With 101 active Chinese coronavirus cases, 3 deaths from illness, numerous suicides, and 15 recoveries, Montgomery County continues to respond, while the Nation faces economic chaos

With 101 active Chinese coronavirus cases, 3 deaths from illness, numerous suicides, and 15 recoveries, Montgomery County continues to respond, while the Nation faces economic chaos

Image: People wait in line for help with unemployment benefits at the One-Stop Career Center in Las Vegas. More than 6.6 million Americans applied for unemployment benefits last week of March 23, far exceeding a record high set just last week, a sign that layoffs are accelerating in the midst of the coronavirus. (AP Photo/John Locher, File)

Conroe, Austin, Washington, D.C. – As of 3 p.m., Thursday, April 2, 2020, Montgomery County has:

  • 101 active Chinese coronavirus cases;
  • 3 deaths from the illness;
  • 15 successful recoveries; and
  • at least seven (7) suicides from reaction to the government response and the economic downturn created as a resulted.
This map indicates the geographic locations within Montgomery County where individuals suffer from the Chinese coronavirus. The most concentrated area, shown in dark red, is the Alden Bridge-Sterling Ridge area of The Woodlands (zip code 77382). Source: Montgomery County Government.

Amazon’s Ella Boulevard warehouse

The Golden Hammer has confirmed that at least twelve (12) employees of the Amazon warehouse on Ella Boulevard in Houston have tested positive for COVID-19, the Chinese coronavirus. The company has begun to implement substantial safety precautions for the employees after this newspaper broke a story about the location. Please see “BREAKING NEWS! Amazon’s Warehouse Employees On Ella Boulevard Suffer Third Chinese Virus Case, Bitterly Complain To Company To No Avail,” March 31, 2020.

National unemployment spikes

More than 6.6 million Americans applied for unemployment benefits last week — doubling a record high set just one week earlier — a sign that layoffs are accelerating in the midst of the coronavirus outbreak.

Combined with last week’s report that 3.3 million people sought unemployment aid two weeks ago, the U.S. economy has now suffered nearly 10 million layoffs in just the past few weeks — far exceeding the figure for any corresponding period on record.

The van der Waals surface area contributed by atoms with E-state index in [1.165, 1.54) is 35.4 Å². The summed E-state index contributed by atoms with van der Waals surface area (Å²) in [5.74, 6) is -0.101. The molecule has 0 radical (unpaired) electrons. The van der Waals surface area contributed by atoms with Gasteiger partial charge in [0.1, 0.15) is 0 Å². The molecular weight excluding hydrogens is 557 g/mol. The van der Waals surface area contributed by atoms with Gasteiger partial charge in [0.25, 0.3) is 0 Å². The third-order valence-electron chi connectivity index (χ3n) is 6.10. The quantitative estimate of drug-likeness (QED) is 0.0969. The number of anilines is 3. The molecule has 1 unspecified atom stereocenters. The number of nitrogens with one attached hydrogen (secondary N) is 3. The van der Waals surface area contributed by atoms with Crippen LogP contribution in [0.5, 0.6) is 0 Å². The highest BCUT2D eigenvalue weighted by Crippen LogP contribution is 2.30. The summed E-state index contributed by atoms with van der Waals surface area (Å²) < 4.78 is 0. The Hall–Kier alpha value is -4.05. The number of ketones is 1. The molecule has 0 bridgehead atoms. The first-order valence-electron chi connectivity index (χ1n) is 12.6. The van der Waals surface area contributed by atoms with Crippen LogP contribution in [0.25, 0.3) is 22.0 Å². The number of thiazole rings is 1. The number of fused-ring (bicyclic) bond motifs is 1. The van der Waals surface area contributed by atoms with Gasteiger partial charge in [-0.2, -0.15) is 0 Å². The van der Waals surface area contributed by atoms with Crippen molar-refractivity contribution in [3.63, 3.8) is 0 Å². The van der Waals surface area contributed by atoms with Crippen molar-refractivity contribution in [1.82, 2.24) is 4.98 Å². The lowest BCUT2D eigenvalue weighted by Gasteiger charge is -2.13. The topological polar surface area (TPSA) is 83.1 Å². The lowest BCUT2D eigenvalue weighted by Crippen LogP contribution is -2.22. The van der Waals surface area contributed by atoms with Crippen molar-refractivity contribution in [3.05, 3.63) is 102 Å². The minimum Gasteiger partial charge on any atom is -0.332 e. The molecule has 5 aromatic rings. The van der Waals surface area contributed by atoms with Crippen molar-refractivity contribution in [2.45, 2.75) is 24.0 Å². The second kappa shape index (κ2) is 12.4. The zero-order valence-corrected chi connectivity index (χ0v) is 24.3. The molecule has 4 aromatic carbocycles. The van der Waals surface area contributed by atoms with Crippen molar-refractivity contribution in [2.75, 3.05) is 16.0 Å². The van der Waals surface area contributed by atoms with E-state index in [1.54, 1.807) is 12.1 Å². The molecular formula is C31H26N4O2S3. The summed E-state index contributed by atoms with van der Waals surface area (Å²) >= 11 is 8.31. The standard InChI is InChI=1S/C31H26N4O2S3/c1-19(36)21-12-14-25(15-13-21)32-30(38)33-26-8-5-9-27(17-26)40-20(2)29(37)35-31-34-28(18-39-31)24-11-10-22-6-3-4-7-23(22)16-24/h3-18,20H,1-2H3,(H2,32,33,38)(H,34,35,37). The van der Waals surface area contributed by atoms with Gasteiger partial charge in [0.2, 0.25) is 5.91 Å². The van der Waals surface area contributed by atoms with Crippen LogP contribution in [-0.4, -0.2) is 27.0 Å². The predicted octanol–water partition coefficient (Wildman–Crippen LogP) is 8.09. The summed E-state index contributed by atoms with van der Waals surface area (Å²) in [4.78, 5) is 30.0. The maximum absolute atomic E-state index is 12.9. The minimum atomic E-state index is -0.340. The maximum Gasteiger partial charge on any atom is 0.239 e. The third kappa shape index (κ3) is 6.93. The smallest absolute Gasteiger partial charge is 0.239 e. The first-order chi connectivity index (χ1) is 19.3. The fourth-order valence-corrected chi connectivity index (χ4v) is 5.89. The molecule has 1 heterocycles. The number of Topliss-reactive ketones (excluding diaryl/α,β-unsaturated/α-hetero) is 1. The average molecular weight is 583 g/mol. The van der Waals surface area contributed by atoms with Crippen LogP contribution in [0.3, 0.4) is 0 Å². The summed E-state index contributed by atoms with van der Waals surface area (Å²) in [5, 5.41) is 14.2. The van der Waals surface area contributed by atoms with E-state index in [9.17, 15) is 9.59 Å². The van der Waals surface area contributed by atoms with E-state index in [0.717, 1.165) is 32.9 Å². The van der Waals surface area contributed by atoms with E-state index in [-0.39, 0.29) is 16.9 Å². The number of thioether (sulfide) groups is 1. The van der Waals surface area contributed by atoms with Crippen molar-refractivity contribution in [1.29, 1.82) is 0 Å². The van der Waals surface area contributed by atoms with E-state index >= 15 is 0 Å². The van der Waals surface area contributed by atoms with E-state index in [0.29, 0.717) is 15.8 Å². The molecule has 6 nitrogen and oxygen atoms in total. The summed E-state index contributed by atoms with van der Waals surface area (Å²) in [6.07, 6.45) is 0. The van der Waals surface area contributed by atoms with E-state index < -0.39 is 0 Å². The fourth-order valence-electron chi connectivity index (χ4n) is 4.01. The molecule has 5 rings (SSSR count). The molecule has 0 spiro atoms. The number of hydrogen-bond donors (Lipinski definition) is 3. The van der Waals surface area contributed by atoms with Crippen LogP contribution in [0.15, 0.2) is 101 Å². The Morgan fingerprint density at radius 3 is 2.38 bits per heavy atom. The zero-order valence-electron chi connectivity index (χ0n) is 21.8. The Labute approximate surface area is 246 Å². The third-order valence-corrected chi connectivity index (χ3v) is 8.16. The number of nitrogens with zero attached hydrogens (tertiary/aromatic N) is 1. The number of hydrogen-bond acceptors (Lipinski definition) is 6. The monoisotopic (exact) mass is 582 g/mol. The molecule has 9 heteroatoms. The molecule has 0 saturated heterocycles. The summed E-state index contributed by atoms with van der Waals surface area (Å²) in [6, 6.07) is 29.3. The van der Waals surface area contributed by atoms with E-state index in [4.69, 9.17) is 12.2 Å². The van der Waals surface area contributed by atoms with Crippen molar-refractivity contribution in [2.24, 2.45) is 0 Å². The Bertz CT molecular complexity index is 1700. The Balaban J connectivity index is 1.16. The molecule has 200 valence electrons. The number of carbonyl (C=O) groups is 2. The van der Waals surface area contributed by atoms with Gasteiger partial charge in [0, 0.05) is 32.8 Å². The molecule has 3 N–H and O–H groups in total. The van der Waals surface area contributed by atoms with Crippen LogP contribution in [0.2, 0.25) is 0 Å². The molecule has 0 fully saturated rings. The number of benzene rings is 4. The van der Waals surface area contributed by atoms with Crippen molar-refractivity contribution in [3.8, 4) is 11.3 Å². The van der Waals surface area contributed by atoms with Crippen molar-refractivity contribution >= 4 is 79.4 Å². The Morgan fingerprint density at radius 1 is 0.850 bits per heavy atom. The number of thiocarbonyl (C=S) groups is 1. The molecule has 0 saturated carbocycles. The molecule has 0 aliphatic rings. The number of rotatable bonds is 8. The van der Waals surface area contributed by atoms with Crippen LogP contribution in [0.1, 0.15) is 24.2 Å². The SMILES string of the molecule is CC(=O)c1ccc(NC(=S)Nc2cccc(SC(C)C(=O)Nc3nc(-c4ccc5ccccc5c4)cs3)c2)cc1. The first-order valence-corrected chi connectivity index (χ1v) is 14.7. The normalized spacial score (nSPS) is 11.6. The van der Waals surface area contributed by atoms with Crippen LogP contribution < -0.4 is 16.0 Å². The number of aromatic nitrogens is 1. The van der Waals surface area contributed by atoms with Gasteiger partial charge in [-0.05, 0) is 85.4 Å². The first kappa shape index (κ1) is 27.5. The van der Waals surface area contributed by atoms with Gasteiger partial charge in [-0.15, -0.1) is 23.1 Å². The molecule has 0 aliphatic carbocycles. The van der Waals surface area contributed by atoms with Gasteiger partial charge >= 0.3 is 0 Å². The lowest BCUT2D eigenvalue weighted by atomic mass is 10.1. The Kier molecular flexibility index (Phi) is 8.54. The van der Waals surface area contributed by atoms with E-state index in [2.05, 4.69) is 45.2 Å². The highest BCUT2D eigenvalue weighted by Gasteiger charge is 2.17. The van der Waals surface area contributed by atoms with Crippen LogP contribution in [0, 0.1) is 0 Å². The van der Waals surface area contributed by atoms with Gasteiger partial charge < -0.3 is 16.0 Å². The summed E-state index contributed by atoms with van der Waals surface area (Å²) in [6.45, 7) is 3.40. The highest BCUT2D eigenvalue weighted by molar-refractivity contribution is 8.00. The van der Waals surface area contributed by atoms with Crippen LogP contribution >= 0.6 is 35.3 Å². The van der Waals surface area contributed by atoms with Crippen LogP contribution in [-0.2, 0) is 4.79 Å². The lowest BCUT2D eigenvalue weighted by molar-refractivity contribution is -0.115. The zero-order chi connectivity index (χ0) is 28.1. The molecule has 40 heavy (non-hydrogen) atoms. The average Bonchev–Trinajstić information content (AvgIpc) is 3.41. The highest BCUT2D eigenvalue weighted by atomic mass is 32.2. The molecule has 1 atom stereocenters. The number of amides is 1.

The stunning report Thursday from the Labor Department showed that job cuts are mounting against the backdrop of economies in the United States and abroad that have almost certainly sunk into a severe recession as businesses have shut down across the world.

“This kind of upending of the labor market in such a short time is unheard of,” said Heidi Shierholz, an economist at the Economic Policy Institute, a progressive think tank.

Further signs of a surging wave of layoffs are likely in the coming weeks. Seth Carpenter, an economist at Swiss bank UBS, estimates that about one-third of last week’s claims had been delayed from the previous week, when state offices that handle unemployment benefits were overwhelmed by a surge of online and telephone claims. Yet many of those offices are still struggling to process all the claims they have received, suggesting more claims will be pushed into the following week.

The magnitude of the layoffs has led many economists to envision as many as 20 million lost jobs by the end of April. That would be more than double the 8.7 million jobs lost during the Great Recession. The unemployment rate could spike to as high as 15% this month, above the previous record of 10.8% set during a deep recession in 1982.

Employers are slashing their payrolls to try to stay afloat because their revenue has collapsed, especially at restaurants, hotels, gyms, movie theaters and other venues that depend on face-to-face interaction. Auto sales have sunk, and factories have closed.

Roughly 90% of the U.S. population is now under stay-at-home orders, which have been imposed by most U.S. states. This trend has intensified pressure on businesses, most of which face rent, loans and other bills that must be paid.

The reversal in the job market has been dizzying. Four weeks ago, weekly unemployment claims amounted to only 211,000, near a 50-year low. Since then, they have jumped 30-fold.